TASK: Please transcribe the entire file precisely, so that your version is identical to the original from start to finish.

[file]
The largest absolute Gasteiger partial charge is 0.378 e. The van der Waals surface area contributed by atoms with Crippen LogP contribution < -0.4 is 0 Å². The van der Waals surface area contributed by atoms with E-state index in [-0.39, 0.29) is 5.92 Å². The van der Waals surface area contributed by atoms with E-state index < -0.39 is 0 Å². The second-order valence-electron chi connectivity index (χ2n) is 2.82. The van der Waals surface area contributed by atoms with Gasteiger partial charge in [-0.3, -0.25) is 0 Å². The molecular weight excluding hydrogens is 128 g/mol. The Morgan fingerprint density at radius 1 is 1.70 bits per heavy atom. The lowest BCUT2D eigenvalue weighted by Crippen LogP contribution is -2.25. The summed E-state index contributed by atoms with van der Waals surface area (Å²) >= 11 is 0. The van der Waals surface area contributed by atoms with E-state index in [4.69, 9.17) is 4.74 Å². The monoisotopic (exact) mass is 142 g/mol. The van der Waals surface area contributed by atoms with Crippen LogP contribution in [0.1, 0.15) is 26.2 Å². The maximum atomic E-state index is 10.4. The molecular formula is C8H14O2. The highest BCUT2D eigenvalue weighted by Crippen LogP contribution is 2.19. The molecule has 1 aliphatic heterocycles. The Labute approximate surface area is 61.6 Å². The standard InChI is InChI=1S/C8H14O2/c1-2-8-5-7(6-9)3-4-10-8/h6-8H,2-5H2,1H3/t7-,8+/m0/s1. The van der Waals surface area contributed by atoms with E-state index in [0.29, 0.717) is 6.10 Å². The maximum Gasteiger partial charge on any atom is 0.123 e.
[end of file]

The largest absolute Gasteiger partial charge is 0.378 e. The van der Waals surface area contributed by atoms with Crippen LogP contribution < -0.4 is 0 Å². The van der Waals surface area contributed by atoms with E-state index in [-0.39, 0.29) is 5.92 Å². The van der Waals surface area contributed by atoms with E-state index < -0.39 is 0 Å². The second-order valence-electron chi connectivity index (χ2n) is 2.82. The van der Waals surface area contributed by atoms with Gasteiger partial charge in [-0.3, -0.25) is 0 Å². The molecular weight excluding hydrogens is 128 g/mol. The Morgan fingerprint density at radius 1 is 1.70 bits per heavy atom. The lowest BCUT2D eigenvalue weighted by Crippen LogP contribution is -2.25. The summed E-state index contributed by atoms with van der Waals surface area (Å²) >= 11 is 0. The van der Waals surface area contributed by atoms with E-state index in [4.69, 9.17) is 4.74 Å². The monoisotopic (exact) mass is 142 g/mol. The van der Waals surface area contributed by atoms with Crippen LogP contribution in [0.1, 0.15) is 26.2 Å². The maximum atomic E-state index is 10.4. The molecular formula is C8H14O2. The highest BCUT2D eigenvalue weighted by Crippen LogP contribution is 2.19. The molecule has 1 aliphatic heterocycles. The Labute approximate surface area is 61.6 Å². The standard InChI is InChI=1S/C8H14O2/c1-2-8-5-7(6-9)3-4-10-8/h6-8H,2-5H2,1H3/t7-,8+/m0/s1. The van der Waals surface area contributed by atoms with E-state index in [0.29, 0.717) is 6.10 Å². The maximum Gasteiger partial charge on any atom is 0.123 e.